Brembo Formula 1 Brake Facts for Miami

 Brembo engineers offer a guide to braking for this weekend’s Formula 1 Miami Grand Prix, May 6-8.
Formula 1 returns to Florida after a 63 year absence. In 1959, two years before Brembo was established, racing was at Sebring on a track at an old military aerodrome which featured several hairpin bends. This year, racing will take place at the Miami International Autodrome which is located at the Hard Rock Stadium in Miami Gardens. 
It is a 5.41 km (3.36-mile) long street circuit with three straight sections and 19 turns but with various differences in height especially between turns 13 and 16. According to Brembo technicians, the Miami International Autodrome falls into the category of circuits with a medium level of difficulty for brakes. On a scale of 1 to 5, it is rated three on the difficulty index, the same as the other US track, the Circuit of the Americas. ​
Brembo carbon doesn’t melt at 3,000°C (5,430°F)​​​
​​Carbon discs were first used in Formula 1 in the 1980s, before spreading to other motorsport competitions. No other element offers the same special combination of light weight, high thermal conductivity and absence of dilation, even at 1,000°C (1,832°F), which is the temperature that the Brembo F1 discs reach. 
The density of carbon is 1.7 grams (0.06 oz) per cubic centimeter, compared with 7.8 grams (0.28 oz) for steel and 7.3 grams (0.25 oz) for gray cast iron. Its coefficient of thermal expansion is one-fifteenth of steel and one-eleventh of cast iron. The melting point of carbon is higher than 3,000°C (5,430°F), compared with the 1,200°C (2,190°F) of cast iron and 1,800°C (3,270°F) of steel. ​
On the road, 3 meters (3.3 yards) make all the difference​​​​​
Carbon discs aren’t suitable for road use, mainly because the braking system doesn’t reach the minimum operating temperatures that this material needs, but also due to high consumption which is not compatible with day-to-day use. Some of their benefits, however, can be found in the carbon-ceramic discs of which Brembo, with Brembo SGL Carbon Ceramic Brakes – a joint venture with SGL Group – is the main worldwide manufacturer. 
On average, carbon-ceramic discs allow a saving of 5-6 kg (11-13 lbs.) in weight compared to traditional cast iron discs. What’s more, their lifespan may even match that of the vehicle they’re mounted on. It depends on how it’s driven. But, above all, carbon-ceramic guarantees a reduction of about 3 meters (3.3 yards) in the braking distance from 100 km/h to 0 km/h (62 mph – 0 mph) compared with a traditional disc.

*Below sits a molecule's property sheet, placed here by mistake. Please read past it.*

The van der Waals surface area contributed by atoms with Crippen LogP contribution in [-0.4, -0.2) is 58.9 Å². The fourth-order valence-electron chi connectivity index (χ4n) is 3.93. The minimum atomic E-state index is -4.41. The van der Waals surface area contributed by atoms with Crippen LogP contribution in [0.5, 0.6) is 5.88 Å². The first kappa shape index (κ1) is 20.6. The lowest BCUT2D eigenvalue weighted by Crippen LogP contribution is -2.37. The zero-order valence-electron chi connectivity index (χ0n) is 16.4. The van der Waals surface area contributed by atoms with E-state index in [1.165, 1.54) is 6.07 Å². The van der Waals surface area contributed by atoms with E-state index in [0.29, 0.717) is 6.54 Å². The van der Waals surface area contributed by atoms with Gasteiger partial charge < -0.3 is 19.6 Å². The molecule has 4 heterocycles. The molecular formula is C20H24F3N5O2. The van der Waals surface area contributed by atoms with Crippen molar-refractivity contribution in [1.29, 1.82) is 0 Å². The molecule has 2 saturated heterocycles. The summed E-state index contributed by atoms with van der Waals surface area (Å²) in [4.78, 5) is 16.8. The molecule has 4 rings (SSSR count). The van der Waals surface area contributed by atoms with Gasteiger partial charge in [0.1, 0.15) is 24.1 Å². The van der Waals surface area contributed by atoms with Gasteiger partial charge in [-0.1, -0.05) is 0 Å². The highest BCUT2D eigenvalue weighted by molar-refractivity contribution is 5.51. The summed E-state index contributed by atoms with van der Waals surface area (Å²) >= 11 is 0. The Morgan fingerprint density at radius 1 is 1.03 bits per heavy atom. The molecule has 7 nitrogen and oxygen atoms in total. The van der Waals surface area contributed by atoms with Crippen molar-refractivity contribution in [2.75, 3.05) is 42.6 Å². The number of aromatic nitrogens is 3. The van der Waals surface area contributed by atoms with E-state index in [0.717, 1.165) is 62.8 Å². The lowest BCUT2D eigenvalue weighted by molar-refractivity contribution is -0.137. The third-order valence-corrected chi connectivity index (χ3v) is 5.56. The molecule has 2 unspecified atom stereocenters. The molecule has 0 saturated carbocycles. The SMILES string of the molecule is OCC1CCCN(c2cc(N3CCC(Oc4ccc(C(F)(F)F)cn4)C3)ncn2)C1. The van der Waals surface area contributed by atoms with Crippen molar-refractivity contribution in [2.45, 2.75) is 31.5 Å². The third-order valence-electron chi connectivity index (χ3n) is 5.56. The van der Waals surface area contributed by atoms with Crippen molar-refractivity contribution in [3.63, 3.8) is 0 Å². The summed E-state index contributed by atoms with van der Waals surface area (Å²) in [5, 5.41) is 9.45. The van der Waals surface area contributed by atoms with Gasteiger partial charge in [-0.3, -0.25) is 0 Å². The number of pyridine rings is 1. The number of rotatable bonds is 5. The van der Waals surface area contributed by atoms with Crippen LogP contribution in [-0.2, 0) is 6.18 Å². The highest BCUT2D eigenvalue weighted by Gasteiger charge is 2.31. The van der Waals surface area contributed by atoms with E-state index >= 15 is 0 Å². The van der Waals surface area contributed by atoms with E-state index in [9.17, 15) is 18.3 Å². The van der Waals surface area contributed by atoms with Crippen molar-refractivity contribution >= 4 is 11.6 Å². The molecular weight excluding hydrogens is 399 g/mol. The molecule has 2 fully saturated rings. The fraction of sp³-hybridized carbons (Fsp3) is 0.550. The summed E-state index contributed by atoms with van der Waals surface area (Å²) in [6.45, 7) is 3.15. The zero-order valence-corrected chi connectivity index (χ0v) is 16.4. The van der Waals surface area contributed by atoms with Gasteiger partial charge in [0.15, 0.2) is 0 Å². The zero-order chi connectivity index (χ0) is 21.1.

Three braking episodes lasting over 115 meters (125.7 yards)​
Although there are 19 turns, Formula 1 drivers only have to use the brakes in four places at the Miami International Autodrome. It is the lowest value in the championship, lower than the six braking episodes at Montreal, Monza and Abu Dhabi. Another record is the 8.3 seconds per lap when the brake system is used, even if it is used for just seven-tenths of a second more in Melbourne. 
However, three of the four braking moments on the Florida track are extremely demanding: in those sections, the drops in speed exceed 200 km/h (124 mph), the braking distance 115 meters (125.7 yards) and the braking time 2.4 seconds. An exception is the braking on Turn 4 with very low values for each of these variables including deceleration which is just 2.3G. ​​​​
Almost 250 km/h (190 mph) less​​
Of the four braking sections at the Miami GP, three are classified as very demanding on the brakes and the remaining one is light. 
The hardest one on the brake system is Turn 17 because the single-seaters come onto it after a 1.3 km (0.8 mile) long straight section. The cars go from 326 km/h (203 mph) to 77 km/h (47.8 mph) in just 2.8 seconds while covering a distance of 131 meters (143.2 yards) whereas the drivers are subjected to 4.6 G of deceleration. ​ ​
The kingdom of speed​​
​​The Hard Rock Stadium has hosted six editions of the Super Bowl, with the last one held in 2020. In American football, the quarter backs throw the ball at a top speed of 100 km/h (62 mph). That’s not much compared with the top speed of 160 km/h (99 mph) of the Monster Trucks which raced here from 2002 to 2015. The tennis balls of the Miami Open which has been held here since 2019 go even quicker at over 250 km/h (155.3 mph). ​ ​​
·        The circuit identity card with all the information on all the braking sections, in .pdf format:
·        The video of the hardest braking point of the GP, in mp4 format (low and high resolution):
·        The video can also be consulted at the YT link:
·        The comment of the Formula 1 Miami Grand Prix according to Brembo, in web format:
Adam Sinclair